So, party on my friends. I'll just sit back and watch from a safe distance and write a few lines from time to time. Afer all, I yam what I yam.

October 2, 2018 at 2:20pm
October 2, 2018 at 2:20pm

There may be a generally understood rule within the community of Writing.com which implies that one good turn deserves another. Specifically, it may be assumed that if you take the time to review a fellow writer's work, they will courteously reciprocate with a review of something you have written. In fact, many writers do that very thing. They will most often return the favor.

However, not all neighbors in our community have determined to adhere to that code. If you review one of their works you will wait in vain if you expect them to respond in kind. Of course, this is no great sin on their part, and you should never fret over the fact that they have remained silent, except for a cursory "thank you." You may believe that receiving a review from them is simply a common courtesy, and it may be, but don't let it get under your skin when someone isn't courteous.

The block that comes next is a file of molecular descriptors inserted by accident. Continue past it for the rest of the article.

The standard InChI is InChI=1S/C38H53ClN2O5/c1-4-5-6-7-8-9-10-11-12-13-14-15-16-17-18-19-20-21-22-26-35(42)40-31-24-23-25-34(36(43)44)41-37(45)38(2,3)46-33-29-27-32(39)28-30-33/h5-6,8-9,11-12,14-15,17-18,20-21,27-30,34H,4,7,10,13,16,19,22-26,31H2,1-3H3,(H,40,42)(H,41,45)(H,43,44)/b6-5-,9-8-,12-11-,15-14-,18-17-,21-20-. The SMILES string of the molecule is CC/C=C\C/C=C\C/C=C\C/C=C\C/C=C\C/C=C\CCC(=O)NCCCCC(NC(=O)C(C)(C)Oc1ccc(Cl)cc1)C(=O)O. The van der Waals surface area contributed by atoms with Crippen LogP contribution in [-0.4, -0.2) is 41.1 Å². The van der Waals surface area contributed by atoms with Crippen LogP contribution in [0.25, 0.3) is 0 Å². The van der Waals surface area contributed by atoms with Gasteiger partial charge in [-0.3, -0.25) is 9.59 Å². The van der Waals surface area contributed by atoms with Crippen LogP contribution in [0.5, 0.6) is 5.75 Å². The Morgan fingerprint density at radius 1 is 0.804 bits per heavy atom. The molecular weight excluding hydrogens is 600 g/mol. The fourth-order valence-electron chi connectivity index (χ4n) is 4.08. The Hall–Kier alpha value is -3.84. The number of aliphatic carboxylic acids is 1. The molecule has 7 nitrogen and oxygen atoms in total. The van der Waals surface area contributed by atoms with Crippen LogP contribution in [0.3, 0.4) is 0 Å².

I have posted before on this newsfeed that I no longer worried when the reviews were few and far between. I believe that I get even more satisfaction sharing certain words of advice and wisdom on The Community Newsfeed.

So, don't worry about those who don't return your favors. They may have good reasons for not doing so. Just keep on reviewing those same people and others. Soon, your handle will be so well known you won't have time to read all the reviews.

October 2, 2018 at 2:19pm
October 2, 2018 at 2:19pm


It seems that so many people are victims these days. It is not that they really are, but that they have determined themselves to be such. Even the community of Writing.com has its share of those who will palm the victim card for whenever they require a winning hand, or maybe a little sympathy. I recently reviewed an individual and attempted to give them some advice on what to avoid in future works. I also touched on a little life-philosophy. Good Lord in heaven, you would have thought that I slapped their mother. I received a tirade of invectives as to the fact that I took no thought of how hard their life had been and that I should have been much kinder because of how rough their path has been. I'm sorry, but when did a difficult life become a free pass? It's the, I can do or say anything I like because I've been dealt a crappy life. Hmmm.